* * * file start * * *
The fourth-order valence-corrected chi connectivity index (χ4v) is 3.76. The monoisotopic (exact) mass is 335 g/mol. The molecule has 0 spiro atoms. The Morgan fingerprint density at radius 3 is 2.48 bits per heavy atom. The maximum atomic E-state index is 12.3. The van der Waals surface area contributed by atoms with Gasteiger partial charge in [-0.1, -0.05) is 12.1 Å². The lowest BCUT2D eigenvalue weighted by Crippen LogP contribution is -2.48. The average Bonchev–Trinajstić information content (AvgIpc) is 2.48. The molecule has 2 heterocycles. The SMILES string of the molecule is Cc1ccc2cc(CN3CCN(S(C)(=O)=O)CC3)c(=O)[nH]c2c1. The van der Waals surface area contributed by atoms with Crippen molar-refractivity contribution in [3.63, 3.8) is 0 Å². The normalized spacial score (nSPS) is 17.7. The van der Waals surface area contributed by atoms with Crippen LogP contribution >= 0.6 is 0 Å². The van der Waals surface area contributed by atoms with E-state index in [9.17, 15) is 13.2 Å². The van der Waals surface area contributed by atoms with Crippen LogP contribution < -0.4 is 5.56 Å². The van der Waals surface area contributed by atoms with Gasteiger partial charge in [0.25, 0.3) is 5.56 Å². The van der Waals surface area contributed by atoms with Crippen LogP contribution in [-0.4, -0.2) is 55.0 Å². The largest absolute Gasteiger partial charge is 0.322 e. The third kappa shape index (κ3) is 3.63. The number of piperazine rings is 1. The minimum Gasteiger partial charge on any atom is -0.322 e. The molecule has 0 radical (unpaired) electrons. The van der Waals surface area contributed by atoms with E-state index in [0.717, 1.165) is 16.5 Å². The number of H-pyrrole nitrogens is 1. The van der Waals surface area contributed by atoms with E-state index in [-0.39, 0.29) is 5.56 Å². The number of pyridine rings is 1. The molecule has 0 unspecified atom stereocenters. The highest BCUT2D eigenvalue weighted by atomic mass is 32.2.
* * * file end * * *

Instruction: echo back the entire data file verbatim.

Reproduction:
The fourth-order valence-corrected chi connectivity index (χ4v) is 3.76. The monoisotopic (exact) mass is 335 g/mol. The molecule has 0 spiro atoms. The Morgan fingerprint density at radius 3 is 2.48 bits per heavy atom. The maximum atomic E-state index is 12.3. The van der Waals surface area contributed by atoms with Gasteiger partial charge in [-0.1, -0.05) is 12.1 Å². The lowest BCUT2D eigenvalue weighted by Crippen LogP contribution is -2.48. The average Bonchev–Trinajstić information content (AvgIpc) is 2.48. The molecule has 2 heterocycles. The SMILES string of the molecule is Cc1ccc2cc(CN3CCN(S(C)(=O)=O)CC3)c(=O)[nH]c2c1. The van der Waals surface area contributed by atoms with Crippen molar-refractivity contribution in [3.63, 3.8) is 0 Å². The normalized spacial score (nSPS) is 17.7. The van der Waals surface area contributed by atoms with Crippen LogP contribution >= 0.6 is 0 Å². The van der Waals surface area contributed by atoms with E-state index in [9.17, 15) is 13.2 Å². The van der Waals surface area contributed by atoms with Crippen LogP contribution < -0.4 is 5.56 Å². The van der Waals surface area contributed by atoms with Gasteiger partial charge in [0.25, 0.3) is 5.56 Å². The van der Waals surface area contributed by atoms with Crippen LogP contribution in [-0.4, -0.2) is 55.0 Å². The largest absolute Gasteiger partial charge is 0.322 e. The third kappa shape index (κ3) is 3.63. The number of piperazine rings is 1. The minimum Gasteiger partial charge on any atom is -0.322 e. The molecule has 0 radical (unpaired) electrons. The van der Waals surface area contributed by atoms with E-state index in [0.717, 1.165) is 16.5 Å². The number of H-pyrrole nitrogens is 1. The van der Waals surface area contributed by atoms with E-state index in [-0.39, 0.29) is 5.56 Å². The number of pyridine rings is 1. The molecule has 0 unspecified atom stereocenters. The highest BCUT2D eigenvalue weighted by atomic mass is 32.2.